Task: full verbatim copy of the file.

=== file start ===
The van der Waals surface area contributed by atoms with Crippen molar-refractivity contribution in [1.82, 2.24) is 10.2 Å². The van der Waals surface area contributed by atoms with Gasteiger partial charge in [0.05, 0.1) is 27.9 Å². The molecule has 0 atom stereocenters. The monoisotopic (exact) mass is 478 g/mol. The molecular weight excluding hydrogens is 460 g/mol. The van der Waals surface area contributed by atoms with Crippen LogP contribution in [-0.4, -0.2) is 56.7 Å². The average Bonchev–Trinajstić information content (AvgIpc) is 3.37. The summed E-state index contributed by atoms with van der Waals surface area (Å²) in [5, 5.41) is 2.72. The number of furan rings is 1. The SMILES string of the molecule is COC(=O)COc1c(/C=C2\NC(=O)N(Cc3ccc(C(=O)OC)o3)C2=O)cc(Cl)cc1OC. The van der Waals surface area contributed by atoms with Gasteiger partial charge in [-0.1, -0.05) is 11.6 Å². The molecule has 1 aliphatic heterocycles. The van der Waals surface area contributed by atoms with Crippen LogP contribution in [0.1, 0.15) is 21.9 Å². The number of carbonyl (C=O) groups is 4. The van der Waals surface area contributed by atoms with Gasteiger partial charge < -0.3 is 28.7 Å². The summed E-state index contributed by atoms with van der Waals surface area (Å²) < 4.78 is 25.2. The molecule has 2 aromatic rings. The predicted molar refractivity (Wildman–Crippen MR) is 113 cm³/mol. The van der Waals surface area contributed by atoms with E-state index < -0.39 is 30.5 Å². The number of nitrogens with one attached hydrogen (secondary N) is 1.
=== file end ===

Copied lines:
The van der Waals surface area contributed by atoms with Crippen molar-refractivity contribution in [1.82, 2.24) is 10.2 Å². The van der Waals surface area contributed by atoms with Gasteiger partial charge in [0.05, 0.1) is 27.9 Å². The molecule has 0 atom stereocenters. The monoisotopic (exact) mass is 478 g/mol. The molecular weight excluding hydrogens is 460 g/mol. The van der Waals surface area contributed by atoms with Crippen LogP contribution in [-0.4, -0.2) is 56.7 Å². The average Bonchev–Trinajstić information content (AvgIpc) is 3.37. The summed E-state index contributed by atoms with van der Waals surface area (Å²) in [5, 5.41) is 2.72. The number of furan rings is 1. The SMILES string of the molecule is COC(=O)COc1c(/C=C2\NC(=O)N(Cc3ccc(C(=O)OC)o3)C2=O)cc(Cl)cc1OC. The van der Waals surface area contributed by atoms with Gasteiger partial charge in [-0.1, -0.05) is 11.6 Å². The molecule has 1 aliphatic heterocycles. The van der Waals surface area contributed by atoms with Crippen LogP contribution in [0.1, 0.15) is 21.9 Å². The number of carbonyl (C=O) groups is 4. The van der Waals surface area contributed by atoms with Gasteiger partial charge < -0.3 is 28.7 Å². The summed E-state index contributed by atoms with van der Waals surface area (Å²) < 4.78 is 25.2. The molecule has 2 aromatic rings. The predicted molar refractivity (Wildman–Crippen MR) is 113 cm³/mol. The van der Waals surface area contributed by atoms with E-state index < -0.39 is 30.5 Å². The number of nitrogens with one attached hydrogen (secondary N) is 1.